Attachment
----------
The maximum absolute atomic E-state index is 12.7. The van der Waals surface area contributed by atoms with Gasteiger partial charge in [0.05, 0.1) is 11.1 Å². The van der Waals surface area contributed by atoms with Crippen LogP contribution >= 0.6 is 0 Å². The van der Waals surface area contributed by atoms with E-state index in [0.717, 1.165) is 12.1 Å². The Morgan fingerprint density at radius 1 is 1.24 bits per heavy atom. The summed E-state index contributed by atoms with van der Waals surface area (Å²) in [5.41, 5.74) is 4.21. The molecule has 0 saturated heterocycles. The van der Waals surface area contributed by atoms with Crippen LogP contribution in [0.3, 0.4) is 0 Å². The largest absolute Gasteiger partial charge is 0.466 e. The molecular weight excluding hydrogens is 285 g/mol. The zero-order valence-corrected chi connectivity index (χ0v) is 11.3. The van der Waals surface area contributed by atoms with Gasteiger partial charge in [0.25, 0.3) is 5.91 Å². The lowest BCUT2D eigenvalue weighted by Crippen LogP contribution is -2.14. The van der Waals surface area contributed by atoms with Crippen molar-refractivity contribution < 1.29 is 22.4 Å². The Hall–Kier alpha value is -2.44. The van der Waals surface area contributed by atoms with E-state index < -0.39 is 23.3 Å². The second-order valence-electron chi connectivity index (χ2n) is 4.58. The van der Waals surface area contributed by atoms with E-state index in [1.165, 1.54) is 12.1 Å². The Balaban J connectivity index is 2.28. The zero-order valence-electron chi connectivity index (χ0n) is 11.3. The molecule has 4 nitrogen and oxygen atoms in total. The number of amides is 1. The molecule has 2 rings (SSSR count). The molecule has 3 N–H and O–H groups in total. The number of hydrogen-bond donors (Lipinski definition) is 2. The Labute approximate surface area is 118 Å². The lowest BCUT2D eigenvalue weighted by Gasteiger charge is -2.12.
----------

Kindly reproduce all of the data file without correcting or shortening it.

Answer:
The maximum absolute atomic E-state index is 12.7. The van der Waals surface area contributed by atoms with Gasteiger partial charge in [0.05, 0.1) is 11.1 Å². The van der Waals surface area contributed by atoms with Crippen LogP contribution >= 0.6 is 0 Å². The van der Waals surface area contributed by atoms with E-state index in [0.717, 1.165) is 12.1 Å². The Morgan fingerprint density at radius 1 is 1.24 bits per heavy atom. The summed E-state index contributed by atoms with van der Waals surface area (Å²) in [5.41, 5.74) is 4.21. The molecule has 0 saturated heterocycles. The van der Waals surface area contributed by atoms with Crippen LogP contribution in [0.3, 0.4) is 0 Å². The largest absolute Gasteiger partial charge is 0.466 e. The molecular weight excluding hydrogens is 285 g/mol. The zero-order valence-corrected chi connectivity index (χ0v) is 11.3. The van der Waals surface area contributed by atoms with Gasteiger partial charge in [0.25, 0.3) is 5.91 Å². The lowest BCUT2D eigenvalue weighted by Crippen LogP contribution is -2.14. The van der Waals surface area contributed by atoms with Crippen molar-refractivity contribution < 1.29 is 22.4 Å². The Hall–Kier alpha value is -2.44. The van der Waals surface area contributed by atoms with E-state index < -0.39 is 23.3 Å². The second-order valence-electron chi connectivity index (χ2n) is 4.58. The van der Waals surface area contributed by atoms with E-state index in [1.165, 1.54) is 12.1 Å². The Balaban J connectivity index is 2.28. The zero-order valence-electron chi connectivity index (χ0n) is 11.3. The molecule has 4 nitrogen and oxygen atoms in total. The number of amides is 1. The molecule has 2 rings (SSSR count). The molecule has 3 N–H and O–H groups in total. The number of hydrogen-bond donors (Lipinski definition) is 2. The Labute approximate surface area is 118 Å². The lowest BCUT2D eigenvalue weighted by Gasteiger charge is -2.12.